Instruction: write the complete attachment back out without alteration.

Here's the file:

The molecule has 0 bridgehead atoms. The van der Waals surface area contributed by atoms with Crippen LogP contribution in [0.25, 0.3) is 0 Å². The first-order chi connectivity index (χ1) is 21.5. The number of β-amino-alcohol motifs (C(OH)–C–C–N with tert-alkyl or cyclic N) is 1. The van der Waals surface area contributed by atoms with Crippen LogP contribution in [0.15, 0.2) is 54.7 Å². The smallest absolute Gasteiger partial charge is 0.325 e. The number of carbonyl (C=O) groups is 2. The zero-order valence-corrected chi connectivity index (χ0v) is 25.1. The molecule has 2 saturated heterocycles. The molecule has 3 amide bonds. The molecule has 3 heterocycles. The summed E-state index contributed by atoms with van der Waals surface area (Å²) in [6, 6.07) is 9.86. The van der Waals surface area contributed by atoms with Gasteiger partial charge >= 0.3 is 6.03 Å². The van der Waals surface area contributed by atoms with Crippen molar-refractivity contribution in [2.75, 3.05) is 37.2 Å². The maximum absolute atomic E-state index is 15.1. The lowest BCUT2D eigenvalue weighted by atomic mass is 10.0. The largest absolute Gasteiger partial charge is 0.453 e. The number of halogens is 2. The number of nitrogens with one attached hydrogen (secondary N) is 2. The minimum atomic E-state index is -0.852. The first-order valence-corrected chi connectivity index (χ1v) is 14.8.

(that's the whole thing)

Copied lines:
The molecule has 0 bridgehead atoms. The van der Waals surface area contributed by atoms with Crippen LogP contribution in [0.25, 0.3) is 0 Å². The first-order chi connectivity index (χ1) is 21.5. The number of β-amino-alcohol motifs (C(OH)–C–C–N with tert-alkyl or cyclic N) is 1. The van der Waals surface area contributed by atoms with Crippen LogP contribution in [0.15, 0.2) is 54.7 Å². The smallest absolute Gasteiger partial charge is 0.325 e. The number of carbonyl (C=O) groups is 2. The zero-order valence-corrected chi connectivity index (χ0v) is 25.1. The molecule has 2 saturated heterocycles. The molecule has 3 amide bonds. The molecule has 3 heterocycles. The summed E-state index contributed by atoms with van der Waals surface area (Å²) in [6, 6.07) is 9.86. The van der Waals surface area contributed by atoms with Gasteiger partial charge >= 0.3 is 6.03 Å². The van der Waals surface area contributed by atoms with Crippen molar-refractivity contribution in [2.75, 3.05) is 37.2 Å². The maximum absolute atomic E-state index is 15.1. The lowest BCUT2D eigenvalue weighted by atomic mass is 10.0. The largest absolute Gasteiger partial charge is 0.453 e. The number of halogens is 2. The number of nitrogens with one attached hydrogen (secondary N) is 2. The minimum atomic E-state index is -0.852. The first-order valence-corrected chi connectivity index (χ1v) is 14.8.